Having said that, I loved the inventiveness of the plot, the building of atmosphere, the genuinely scary moments a la James Herbert or Stephen King. There are Koontz-esque scenes of banal normality set against an increasingly glowering backdrop, and a sense of impending doom as both David and John independently try to figure out how to prove that the town is being haunted by a ghost train from hell. And the characters, apart from the nasty ones, are genuinely likeable. Although David drinks WAY too much and still seems to function perfectly well.

So, a little uneven in places, but with characters to care about, and a genuinely frightening antagonist, set against the backdrop of a dying town overshadowed by  a stinking paper mill, this has atmosphere by the bucketload and enough scares to give a late-night shiver.

BLURB

In a small Ontario town, seventeen-year-old John Daniel wakes by the railroad tracks with no recollection of how he got there. Something called him from his bed. Officer David Forester, a recent transfer from Toronto, struggles to fit into the local police force, despite resistance from established circles. Both soon suspect a more pervasive and menacing collusion occurring in town when an antique steam train arrives late in the night. At the phantasmal engine, a conductor promises the desperate locals escape from their town dying with so many closed stores and shattered dreams–but there is no denying what the stranger really brings is the stuff of nightmares.

 

25Jul/17

Remains by J. Warren

Scholastic author J. Warren has recently been on our show! To find out more about what makes him tick, and get links to his work, listen to Episode 121: So That’s a Thing!

REVIEW

Told in the first person, this is a deep, dark and compelling book. Mike Kendall is a troubled man, on meds and having therapy to untangle the torments of his past, when he is told to go home to his folks for Thanksgiving. At the same time, bones have been found, which might belong to a boy he was friendly with in his teens.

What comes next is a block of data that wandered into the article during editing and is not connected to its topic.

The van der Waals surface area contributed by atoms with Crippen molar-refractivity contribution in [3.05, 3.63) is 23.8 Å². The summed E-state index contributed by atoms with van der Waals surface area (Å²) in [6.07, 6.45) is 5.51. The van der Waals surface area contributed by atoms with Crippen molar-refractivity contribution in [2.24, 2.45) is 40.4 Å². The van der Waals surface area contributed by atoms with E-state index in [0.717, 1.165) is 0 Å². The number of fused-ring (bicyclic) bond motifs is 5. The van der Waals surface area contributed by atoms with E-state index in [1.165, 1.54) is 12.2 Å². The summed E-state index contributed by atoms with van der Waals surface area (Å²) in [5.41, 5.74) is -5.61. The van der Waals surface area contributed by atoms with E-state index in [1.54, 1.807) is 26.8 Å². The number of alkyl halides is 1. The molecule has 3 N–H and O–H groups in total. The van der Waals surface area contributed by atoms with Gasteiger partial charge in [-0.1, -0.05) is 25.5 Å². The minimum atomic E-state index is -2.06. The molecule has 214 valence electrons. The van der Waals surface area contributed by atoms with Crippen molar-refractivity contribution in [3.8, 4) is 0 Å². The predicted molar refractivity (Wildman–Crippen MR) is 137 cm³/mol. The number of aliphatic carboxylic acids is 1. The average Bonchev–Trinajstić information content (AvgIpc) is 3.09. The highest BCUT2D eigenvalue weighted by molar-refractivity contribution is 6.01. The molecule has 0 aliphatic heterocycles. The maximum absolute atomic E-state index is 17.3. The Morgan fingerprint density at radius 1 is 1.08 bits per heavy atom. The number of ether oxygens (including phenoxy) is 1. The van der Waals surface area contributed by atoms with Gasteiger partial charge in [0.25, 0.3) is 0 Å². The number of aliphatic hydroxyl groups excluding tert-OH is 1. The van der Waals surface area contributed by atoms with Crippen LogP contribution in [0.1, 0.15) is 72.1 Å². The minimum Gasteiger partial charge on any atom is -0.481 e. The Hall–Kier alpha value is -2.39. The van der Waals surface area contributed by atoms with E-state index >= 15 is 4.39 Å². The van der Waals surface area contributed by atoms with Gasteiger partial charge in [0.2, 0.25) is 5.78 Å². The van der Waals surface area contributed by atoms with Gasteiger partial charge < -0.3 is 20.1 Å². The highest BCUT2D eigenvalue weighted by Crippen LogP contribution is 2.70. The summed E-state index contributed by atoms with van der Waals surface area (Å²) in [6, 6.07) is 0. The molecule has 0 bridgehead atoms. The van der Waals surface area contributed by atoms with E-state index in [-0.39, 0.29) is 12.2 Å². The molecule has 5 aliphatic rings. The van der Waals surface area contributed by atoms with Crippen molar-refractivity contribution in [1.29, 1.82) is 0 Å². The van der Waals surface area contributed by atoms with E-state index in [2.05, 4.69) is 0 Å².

The author has been very clever, as the whole way through the book, I wasn’t sure whether Mike was a good guy, or a bad guy trying to cover up past crimes (no spoilers.) For a while, I didn’t actually like him very much. He didn’t seem that caring towards his girlfriend, forever waiting for him to call her, or particularly sympathetic towards his sister, whose lesbian affair was alienating her from their parents. But I know that people with mental health issues can sometimes come across as unlikeable, so the author had hit the mark with Mike dead on. When we find out the reason for all his past torments, it seemed a little too easy, but there was enough to keep the mind ticking over with everything else going on around him.

It’s difficult to say much more without letting slip some of the many secrets the small town of Placeville holds, but I can say that there are many, and they are very dark indeed. I genuinely did not see the denouement coming, and I wasn’t expecting the satisfaction I felt at the very end. In fact, I read it twice to make sure I hadn’t missed anything.

Anyone fascinated by the “small-town America seething with murky skeletons in the closet” genre, will love this. It is a Salinger-esque character study of one man, but also one place, the town, and the lengths it will go to, to remain normal on the outside. Again, I’m choosing words carefully, so as not to spoil anything. There are elements of horror, of murder/mystery, of sex (and one extremely well-written intimate scene, blooming into a fledgling relationship) and social commentary, as well as the complicated dynamics within a fragmenting family. Half-way through Remains I realised I didn’t want to put the book down until I’d finished it. It was a slow burn, to be sure, but well-worth the effort.

BLURB

J. Warren’s Remains is an insular story, almost claustrophobic as we first join Mike Kendall where he lives: walled up in his own mind. As the book progresses, Kendall is drawn back to his hometown of Placerville, when the remains of a long-missing boy are finally found, a boy Kendall had shared a complicated history. No matter how much Kendall tries to resist the underside of the mystery behind Randy McPherson’s disappearance, he must confront the lies that he has built his life upon.